A report which was circulated some time ago that Stalin planned to deport all the Jews of the Soviet Union to Birobidjan and that he died in a fit of rage when Marshal Klementi Voroshilov opposed his plan, was confirmed by P.K. Ponomarenko, Soviet Ambassador in Poland, according to an article in Paris-Soir, widely read French newspaper.
The Paris paper, in an article published last Friday, said that Ambassador Ponomarenko gave the details to a group of Polish Communist journalists in Warsaw. According to the article, Stalin called in 25 members of the Soviet Presidium in February 1953 soon after the revelation of the “doctors’ plot” against key Soviet leaders. The article said that Stalin announced at this conference he planned to send all Russian Jews to Birobidjan, the so-called autonomous Jewish republic which is more than 3,000 miles from Moscow.
Stalin said he was doing so, according to the article, because of the “Zionist and imperialist” plot against the Soviet Union and against Stalin. Lazar M. Kaganovich, the “only Jewish member” present asked if the plan included every Jew in Russia and Stalin replied a “certain selection” would be made.
The newspaper account reported that V. M. Molotov, then Soviet Foreign Minister–who has a Jewish wife–said in a “trembling” voice that such deportation would have a “deplorable” effect on world opinion. At this point, according to the story, Marshal Voroshilov threw his Communist Party card on the table and said: “If such a step is taken, I would be ashamed to remain a member of our party, which will be completely dishonored. “Stalin, in a rage, roared: “Comrade Klementi, it is I who will decide when you no longer have the right to keep your membership card.”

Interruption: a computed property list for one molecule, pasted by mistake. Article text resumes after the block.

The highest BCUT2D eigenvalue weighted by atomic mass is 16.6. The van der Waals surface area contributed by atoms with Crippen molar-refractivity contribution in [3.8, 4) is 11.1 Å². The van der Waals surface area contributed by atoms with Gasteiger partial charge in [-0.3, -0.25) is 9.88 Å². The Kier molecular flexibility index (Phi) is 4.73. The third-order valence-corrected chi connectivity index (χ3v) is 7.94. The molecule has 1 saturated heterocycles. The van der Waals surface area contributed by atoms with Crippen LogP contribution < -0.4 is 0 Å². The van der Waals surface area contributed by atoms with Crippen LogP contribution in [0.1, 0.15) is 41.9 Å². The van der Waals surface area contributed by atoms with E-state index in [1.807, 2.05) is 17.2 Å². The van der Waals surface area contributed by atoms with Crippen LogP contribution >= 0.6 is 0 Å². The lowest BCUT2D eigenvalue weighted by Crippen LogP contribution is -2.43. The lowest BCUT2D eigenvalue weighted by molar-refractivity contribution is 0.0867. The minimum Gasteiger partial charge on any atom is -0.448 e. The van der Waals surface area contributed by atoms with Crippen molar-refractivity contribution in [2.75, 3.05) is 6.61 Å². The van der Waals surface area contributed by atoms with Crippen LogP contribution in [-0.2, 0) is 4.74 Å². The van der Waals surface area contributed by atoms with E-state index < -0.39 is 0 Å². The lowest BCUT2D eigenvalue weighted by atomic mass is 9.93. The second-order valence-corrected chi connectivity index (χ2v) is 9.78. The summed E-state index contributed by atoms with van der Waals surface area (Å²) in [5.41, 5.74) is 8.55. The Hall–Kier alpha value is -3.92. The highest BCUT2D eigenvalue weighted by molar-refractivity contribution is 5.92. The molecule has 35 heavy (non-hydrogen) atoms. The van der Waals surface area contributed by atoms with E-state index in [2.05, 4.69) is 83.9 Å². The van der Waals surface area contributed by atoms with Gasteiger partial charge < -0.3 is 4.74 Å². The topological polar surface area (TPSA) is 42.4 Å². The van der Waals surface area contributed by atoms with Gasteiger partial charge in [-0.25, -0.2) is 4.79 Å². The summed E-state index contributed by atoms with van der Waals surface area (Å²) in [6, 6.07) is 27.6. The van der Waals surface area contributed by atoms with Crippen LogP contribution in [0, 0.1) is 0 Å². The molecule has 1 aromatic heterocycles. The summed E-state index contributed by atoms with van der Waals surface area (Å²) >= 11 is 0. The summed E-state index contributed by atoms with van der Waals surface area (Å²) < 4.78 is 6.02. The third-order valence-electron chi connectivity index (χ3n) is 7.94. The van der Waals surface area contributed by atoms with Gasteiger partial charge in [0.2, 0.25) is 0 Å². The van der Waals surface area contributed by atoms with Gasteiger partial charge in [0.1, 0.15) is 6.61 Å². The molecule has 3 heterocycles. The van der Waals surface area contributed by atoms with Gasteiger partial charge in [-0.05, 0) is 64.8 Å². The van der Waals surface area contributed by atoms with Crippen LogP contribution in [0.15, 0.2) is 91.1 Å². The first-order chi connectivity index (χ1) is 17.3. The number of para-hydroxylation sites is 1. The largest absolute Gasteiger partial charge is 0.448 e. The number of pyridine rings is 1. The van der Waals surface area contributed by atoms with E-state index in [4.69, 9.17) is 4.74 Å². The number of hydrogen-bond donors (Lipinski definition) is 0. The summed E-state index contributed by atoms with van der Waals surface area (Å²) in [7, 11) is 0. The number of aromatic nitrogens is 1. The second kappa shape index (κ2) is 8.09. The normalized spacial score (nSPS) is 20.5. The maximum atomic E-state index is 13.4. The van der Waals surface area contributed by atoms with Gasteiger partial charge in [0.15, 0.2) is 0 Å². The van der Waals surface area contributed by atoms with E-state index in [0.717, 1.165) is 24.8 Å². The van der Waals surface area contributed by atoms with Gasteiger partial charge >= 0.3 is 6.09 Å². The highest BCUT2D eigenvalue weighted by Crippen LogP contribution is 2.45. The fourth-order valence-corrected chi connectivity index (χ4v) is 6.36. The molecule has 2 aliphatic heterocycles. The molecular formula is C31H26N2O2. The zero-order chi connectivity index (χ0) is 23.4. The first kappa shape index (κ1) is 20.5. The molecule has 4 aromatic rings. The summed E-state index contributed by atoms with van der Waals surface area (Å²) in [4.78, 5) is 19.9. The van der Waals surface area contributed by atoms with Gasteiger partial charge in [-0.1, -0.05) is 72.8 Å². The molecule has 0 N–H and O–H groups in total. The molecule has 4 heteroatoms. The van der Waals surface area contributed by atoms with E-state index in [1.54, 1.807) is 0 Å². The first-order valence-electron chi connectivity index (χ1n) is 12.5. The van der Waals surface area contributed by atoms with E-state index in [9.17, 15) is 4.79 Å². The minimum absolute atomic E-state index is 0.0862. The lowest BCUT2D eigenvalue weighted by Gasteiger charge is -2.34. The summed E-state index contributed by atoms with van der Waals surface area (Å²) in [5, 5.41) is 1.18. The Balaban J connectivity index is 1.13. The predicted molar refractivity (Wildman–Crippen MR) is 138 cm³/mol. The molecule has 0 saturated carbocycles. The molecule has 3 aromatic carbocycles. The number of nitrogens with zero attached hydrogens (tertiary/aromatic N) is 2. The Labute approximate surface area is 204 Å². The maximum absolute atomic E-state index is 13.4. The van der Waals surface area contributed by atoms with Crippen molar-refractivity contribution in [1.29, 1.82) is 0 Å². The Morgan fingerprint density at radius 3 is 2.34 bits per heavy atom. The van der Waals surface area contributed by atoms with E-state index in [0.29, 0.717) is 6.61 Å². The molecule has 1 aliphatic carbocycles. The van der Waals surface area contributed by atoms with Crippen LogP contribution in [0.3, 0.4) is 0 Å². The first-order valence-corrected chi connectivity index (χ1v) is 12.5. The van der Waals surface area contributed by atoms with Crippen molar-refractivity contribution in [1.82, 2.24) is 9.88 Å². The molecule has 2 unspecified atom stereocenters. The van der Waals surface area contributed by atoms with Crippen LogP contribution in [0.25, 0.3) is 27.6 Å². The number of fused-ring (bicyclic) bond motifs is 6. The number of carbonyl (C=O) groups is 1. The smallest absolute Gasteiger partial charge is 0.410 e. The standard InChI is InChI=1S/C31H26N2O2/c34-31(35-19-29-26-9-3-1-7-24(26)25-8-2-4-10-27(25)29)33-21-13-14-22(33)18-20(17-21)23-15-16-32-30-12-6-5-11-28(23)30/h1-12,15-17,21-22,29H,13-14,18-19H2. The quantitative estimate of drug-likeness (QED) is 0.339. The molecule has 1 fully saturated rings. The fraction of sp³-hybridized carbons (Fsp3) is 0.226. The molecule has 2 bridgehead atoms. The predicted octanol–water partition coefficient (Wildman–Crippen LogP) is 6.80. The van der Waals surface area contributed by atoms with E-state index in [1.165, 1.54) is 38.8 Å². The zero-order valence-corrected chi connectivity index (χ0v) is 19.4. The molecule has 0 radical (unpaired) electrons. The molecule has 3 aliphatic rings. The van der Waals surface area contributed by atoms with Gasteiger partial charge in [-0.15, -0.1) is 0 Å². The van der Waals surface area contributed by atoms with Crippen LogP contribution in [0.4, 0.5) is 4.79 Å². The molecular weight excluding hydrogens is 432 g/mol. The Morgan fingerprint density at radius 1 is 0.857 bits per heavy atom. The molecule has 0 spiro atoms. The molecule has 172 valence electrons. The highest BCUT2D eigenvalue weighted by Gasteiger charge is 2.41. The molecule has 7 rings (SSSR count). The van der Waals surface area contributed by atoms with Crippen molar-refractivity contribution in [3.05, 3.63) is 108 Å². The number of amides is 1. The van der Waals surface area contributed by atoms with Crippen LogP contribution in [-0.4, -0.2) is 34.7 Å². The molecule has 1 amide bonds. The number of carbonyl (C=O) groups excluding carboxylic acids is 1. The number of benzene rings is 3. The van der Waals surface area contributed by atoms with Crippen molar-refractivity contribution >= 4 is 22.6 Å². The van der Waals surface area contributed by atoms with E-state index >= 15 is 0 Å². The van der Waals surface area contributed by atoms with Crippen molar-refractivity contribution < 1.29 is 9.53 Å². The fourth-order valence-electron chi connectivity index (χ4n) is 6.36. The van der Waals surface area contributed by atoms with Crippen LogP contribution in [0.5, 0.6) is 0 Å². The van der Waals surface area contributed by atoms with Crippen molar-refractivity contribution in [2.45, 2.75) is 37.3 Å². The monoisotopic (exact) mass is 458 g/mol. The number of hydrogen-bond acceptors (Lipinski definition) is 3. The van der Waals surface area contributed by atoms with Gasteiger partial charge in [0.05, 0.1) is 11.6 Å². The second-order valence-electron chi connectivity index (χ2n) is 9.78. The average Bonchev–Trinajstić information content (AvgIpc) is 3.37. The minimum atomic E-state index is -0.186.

The article reported that, with the meeting in an uproar, Stalin fell to the floor, stricken. Lavrenti Beria, then chief of the secret police, jumped to his feet, danced around Stalin’s prostrate form, and shouted happily, “We are free. Finally! finally!” The doctors arrived a few minutes later and the dictator was taken to his rooms where he remained until his death was announced in March.
The Archive of the Jewish Telegraphic Agency includes articles published from 1923 to 2008. Archive stories reflect the journalistic standards and practices of the time they were published.